Heroes of Ramat Eliyahu: The Kess

Ethiopian kess at sigd festival, jerusalem, 2018

Ethiopian kess at sigd festival, jerusalem, 2018

Here, A Neighborhood of Doubts.

Ramat Eliyahu — the western neighborhood of Rishon Leziyyon — is small, but it is verdant in culture. Over the last few decades, hundreds of Ethiopian-Jewish immigrants have come here to work and to live, but their transition was tenuous, and poverty followed.

Their resolve, however, is unbroken, and thanks to the work of some neighborhood heroes, hope has been trickling back in.

apartment building in mid-ramat eliyahu

apartment building in mid-ramat eliyahu

Here, Heroes.

Among the heroes is a dignified Ethiopian man named Semai, middle-aged, with patient eyes and a humble smile. He can usually be found wearing his white robes and a turban to match — the clothes of a Kess.

In traditional Ethiopian Judaism, a Kess is a priest, and an expert in Torah, but the Kess also acts as a political leader. They guide their communities through any tribulations, and they settle disputes when disputes arise. Their ward is the village.

Semai is Ramat Eliyahu’s Kess. He’s also the chairman of a larger group of Kessim and an activist for the Ethiopians in the city. When he came to Israel in the 1990’s, his spiritual authority was not immediately recognized by the government, and this left the highly communal Ethiopians of Ramat Eliyahu struggling to maintain their traditions.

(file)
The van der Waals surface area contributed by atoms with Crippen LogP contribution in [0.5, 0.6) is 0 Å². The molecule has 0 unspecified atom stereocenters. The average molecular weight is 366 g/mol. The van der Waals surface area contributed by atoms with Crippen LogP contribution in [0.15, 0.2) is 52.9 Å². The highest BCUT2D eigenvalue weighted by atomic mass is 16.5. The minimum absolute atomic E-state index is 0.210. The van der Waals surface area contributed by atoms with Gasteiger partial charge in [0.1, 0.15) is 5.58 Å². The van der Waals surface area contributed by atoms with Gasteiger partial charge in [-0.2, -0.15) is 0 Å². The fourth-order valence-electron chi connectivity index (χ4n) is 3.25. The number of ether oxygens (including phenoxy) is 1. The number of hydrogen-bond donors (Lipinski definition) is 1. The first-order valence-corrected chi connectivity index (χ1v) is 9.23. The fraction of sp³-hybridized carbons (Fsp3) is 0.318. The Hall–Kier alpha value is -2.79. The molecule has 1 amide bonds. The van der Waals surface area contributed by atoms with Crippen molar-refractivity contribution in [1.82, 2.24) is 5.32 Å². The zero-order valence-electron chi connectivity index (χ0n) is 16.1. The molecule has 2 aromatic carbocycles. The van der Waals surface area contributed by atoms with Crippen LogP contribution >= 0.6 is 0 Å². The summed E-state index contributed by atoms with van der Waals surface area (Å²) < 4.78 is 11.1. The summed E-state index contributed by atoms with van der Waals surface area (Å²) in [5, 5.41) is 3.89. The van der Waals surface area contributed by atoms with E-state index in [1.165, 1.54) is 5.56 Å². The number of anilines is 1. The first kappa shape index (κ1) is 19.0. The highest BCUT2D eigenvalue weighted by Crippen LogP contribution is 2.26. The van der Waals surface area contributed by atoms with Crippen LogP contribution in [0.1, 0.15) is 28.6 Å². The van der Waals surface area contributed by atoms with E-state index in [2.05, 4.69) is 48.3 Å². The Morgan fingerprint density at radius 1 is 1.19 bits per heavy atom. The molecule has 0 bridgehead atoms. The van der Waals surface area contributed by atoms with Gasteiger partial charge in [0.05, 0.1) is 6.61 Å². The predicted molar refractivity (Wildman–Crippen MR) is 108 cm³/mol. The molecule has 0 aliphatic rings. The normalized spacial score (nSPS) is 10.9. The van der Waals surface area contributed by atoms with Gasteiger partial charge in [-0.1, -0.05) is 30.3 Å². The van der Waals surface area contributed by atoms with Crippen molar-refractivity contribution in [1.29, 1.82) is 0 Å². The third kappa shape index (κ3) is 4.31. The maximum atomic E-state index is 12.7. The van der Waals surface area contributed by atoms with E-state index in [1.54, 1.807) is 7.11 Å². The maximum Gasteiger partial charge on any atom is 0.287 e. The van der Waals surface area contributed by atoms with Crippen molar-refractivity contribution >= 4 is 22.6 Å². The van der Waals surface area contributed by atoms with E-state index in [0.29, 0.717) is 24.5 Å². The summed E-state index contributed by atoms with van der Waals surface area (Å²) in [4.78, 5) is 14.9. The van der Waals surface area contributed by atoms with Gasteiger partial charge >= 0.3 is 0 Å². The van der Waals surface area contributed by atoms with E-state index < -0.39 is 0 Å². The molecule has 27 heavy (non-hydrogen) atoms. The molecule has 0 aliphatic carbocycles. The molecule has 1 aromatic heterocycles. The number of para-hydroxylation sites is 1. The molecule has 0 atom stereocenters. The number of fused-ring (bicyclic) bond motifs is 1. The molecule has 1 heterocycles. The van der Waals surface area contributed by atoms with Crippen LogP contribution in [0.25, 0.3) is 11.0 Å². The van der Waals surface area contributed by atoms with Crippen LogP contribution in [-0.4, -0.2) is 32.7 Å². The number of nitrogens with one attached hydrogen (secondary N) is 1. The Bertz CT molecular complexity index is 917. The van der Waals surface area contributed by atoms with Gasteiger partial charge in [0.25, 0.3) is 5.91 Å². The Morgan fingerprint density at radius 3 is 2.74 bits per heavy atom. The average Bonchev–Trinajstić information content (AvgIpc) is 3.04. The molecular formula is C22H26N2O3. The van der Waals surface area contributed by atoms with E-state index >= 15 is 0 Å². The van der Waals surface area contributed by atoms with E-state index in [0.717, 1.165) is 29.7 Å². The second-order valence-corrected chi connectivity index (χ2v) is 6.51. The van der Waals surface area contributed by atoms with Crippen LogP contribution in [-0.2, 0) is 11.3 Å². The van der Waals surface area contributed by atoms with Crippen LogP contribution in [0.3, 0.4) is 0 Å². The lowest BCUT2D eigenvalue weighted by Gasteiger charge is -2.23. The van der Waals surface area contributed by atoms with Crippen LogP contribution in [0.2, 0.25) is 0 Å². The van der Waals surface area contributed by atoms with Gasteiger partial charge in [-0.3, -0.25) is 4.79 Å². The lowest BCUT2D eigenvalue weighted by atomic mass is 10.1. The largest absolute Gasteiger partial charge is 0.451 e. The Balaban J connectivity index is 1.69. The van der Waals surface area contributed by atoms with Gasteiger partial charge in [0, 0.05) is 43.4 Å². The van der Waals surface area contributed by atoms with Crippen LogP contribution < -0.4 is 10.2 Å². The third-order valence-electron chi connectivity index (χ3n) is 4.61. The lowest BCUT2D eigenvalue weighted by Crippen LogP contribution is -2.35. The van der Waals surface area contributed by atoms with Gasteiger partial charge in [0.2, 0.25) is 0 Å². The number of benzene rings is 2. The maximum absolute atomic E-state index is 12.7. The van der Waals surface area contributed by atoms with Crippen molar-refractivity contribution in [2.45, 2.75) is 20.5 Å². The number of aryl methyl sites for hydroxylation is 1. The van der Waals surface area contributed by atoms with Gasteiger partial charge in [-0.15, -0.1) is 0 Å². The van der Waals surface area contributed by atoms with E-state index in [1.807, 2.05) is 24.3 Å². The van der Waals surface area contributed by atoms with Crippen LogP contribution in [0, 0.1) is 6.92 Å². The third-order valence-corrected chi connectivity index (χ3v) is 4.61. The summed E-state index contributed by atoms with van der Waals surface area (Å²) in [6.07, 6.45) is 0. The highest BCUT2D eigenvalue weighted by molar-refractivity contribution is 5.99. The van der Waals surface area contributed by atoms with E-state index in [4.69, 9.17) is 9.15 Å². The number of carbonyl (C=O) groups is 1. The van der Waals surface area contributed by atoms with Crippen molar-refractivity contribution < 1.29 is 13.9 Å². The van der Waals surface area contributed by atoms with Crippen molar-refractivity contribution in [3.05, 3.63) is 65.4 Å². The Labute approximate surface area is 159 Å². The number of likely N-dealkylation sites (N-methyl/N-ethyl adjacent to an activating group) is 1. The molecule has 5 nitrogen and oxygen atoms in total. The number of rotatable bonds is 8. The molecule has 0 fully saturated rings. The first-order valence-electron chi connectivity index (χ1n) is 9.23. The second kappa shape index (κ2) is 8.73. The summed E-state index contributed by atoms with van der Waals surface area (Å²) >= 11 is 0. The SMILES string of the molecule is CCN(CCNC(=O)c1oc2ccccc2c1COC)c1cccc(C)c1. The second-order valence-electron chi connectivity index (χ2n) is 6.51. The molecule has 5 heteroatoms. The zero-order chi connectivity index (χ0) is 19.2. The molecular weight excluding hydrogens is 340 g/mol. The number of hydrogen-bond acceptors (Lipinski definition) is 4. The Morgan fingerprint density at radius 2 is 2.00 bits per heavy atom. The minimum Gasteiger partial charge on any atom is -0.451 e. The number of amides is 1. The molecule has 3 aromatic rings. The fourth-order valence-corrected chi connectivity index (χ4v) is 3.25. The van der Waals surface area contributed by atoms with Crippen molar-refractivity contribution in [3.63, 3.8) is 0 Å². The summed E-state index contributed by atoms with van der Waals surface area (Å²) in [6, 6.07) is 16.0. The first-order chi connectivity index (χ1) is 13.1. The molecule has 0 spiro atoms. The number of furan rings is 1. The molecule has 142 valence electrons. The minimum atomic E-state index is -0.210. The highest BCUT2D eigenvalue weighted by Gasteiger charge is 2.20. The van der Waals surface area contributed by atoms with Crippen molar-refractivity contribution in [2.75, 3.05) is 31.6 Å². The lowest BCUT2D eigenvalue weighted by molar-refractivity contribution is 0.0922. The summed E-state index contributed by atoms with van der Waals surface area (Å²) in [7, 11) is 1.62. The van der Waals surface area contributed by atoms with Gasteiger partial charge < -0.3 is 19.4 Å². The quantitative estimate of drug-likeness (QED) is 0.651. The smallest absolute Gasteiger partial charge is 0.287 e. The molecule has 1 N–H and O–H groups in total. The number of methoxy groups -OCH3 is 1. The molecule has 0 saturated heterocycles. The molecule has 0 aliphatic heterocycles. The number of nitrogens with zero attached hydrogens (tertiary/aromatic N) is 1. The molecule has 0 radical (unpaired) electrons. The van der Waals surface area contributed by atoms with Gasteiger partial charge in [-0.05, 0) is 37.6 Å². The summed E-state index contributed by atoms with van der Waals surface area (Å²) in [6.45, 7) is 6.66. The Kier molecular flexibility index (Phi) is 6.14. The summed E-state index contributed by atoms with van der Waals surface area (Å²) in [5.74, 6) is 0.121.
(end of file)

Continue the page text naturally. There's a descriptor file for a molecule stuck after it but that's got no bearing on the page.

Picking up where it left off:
This community is strong, though.

They continued their ceremonies, and their weddings, and their holidays, as per their customs. But, they always followed them up with recognized Israeli legal procedures.

Here, Hope.

Thanks to the work of heroes like Semai, the Israeli government now recognizes the Kess as a religious authority, and a new generation of Kessim are even being trained within the borders. The Orthodox Jewry have yet to fully accept the Ethiopians as Jews, but this hasn’t slowed Semai, and he hopes soon, all of Israel will see the Ethiopians for their contributions to society, rather than the color of their skin.

There’s a long way to go, but for a place once devoid of heroes, Ramat Eliyahu has Semai, and the Ethiopian community has hope.